… to the Sandpoint Osprey Cam. Located at the Sandpoint, Idaho, War Memorial Field on Lake Pend Oreille, the osprey nest here was moved in Autumn 2011 to a nesting platform atop a new lighting standard, as part of major renovation to the field facilities.
Support the osprey cam
No tax money is used for cam operations. Contributions are gratefully accepted to help defray operational costs. Want to help?
The Memorial Field Ospreys
Memorial Field is home to two active osprey nests – as well as scores of community events each year, from soccer, baseball and football games to the annual Festival at Sandpoint summertime music series. From early spring, when the ospreys arrive in Sandpoint following their migration from Central and South America, until they head south in autumn, the ospreys are a ubiquitous presence at the field – occasionally upstaging the human events as they return to their nests carrying a squirming fish, or circle with their distinctive, whistling calls.
Osprey biology & FAQ
Lake Pend Oreille is an important nesting area for osprey, and these unique birds of prey have legions of fans among residents and visitors. They are the only raptors that eat fish exclusively, and they are consummate fishermen – putting on a thrilling show as they hover over the water, then plummet down and dive completely under to grab fish. Check out this incredible fishing video. Thanks to Jane Fink of Birds of Prey Northwest, read more about these fascinating birds on our osprey FAQ»
The nest cam project
The opportunity to place a web cam on the Memorial Field nest arose when the city undertook replacement of the aging light poles at the field in Autumn 2011. Two of the old poles held osprey nests, and their replacement poles were built with nesting platforms above the light arrays. The new light standards soar 90 feet above the field, and placing the web cam was a project unto itself. Read about the project»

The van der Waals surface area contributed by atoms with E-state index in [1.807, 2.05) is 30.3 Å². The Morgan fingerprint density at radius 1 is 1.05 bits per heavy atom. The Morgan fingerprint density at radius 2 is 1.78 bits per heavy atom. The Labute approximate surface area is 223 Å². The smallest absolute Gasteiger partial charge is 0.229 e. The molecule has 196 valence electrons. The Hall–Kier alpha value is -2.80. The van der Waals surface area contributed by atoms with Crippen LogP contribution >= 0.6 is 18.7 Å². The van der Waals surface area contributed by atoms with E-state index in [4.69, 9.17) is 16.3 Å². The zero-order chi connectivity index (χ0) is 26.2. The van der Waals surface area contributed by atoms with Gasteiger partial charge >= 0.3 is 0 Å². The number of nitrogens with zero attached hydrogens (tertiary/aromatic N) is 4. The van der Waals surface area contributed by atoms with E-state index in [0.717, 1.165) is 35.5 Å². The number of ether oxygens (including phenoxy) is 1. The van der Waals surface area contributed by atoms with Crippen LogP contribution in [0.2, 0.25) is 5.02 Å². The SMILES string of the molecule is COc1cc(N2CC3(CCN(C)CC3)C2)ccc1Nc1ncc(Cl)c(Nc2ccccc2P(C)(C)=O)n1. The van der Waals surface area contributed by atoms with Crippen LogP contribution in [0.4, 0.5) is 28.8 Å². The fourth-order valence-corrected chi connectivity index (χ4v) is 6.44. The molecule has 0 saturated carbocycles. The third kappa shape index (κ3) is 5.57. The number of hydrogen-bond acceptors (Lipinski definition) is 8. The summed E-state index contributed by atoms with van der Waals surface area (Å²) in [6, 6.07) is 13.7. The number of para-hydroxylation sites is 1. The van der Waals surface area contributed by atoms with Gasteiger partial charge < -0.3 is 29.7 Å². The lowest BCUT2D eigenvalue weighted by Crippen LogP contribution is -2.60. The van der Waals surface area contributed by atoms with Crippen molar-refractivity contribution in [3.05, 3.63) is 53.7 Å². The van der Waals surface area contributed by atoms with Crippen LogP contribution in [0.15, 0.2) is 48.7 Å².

The cam project is a collaboration among many partners. It was proposed to the City of Sandpoint Parks Department by staff at Keokee, which produces Sandpoint Online, and embraced by the parks staff and the city’s utility partner, Avista. The cam, network and computer equipment, plus implementation of the streaming video, are provided by Sandpoint Online with financial and logistical support from Avista. Northland Communications is providing the high-bandwidth Internet connection through its new fiber optic network in Sandpoint. Kerry Berg of Video Security Technology in Sandpoint led the camera equipment installation. Raptor biologist Jane Fink of Birds of Prey Northwest, a raptor conservation and rescue group based in St. Maries, is consulting as biologist for the project. Bob Anderson, Raptor Resource Project, provided initial advice. Many others contributed, including Ron’s Electric staff; Thorco Electric; local birder Rich DelCarlo; architect Sean Fitzpatrick and CTA Architects .
Sandpoint Osprey Nest Observations
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(Thu, Mar 21. 2019 07:23 PM PDT)
For Robin – kept an eye on Longmont part of the day, none seen. Boise! they are getting closer! I still think Pete comes up the west coast, watching for storms there. 😎
Taking advantage of small window of excellent weather, our crew got up to the web cam for some annual maintenance on November 20. In the bucket is Landon Otis of Keokee and Sandpoint Online, installing some new equipment, with Dennis McIntire of Bestway Tree Service operating the bucket. The maintenance was financed thanks to a fundraising cruise provided by Linda Mitchell of Lake Pend Oreille Cruises; the cruise also raised funds for a donation to Birds of Prey Northwest, whose director Janie Veltkamp acts as consulting biologist for the nest. Huge THANKS to Linda and Lake Pend Oreille Cruises, as well as Dennis and Bestway.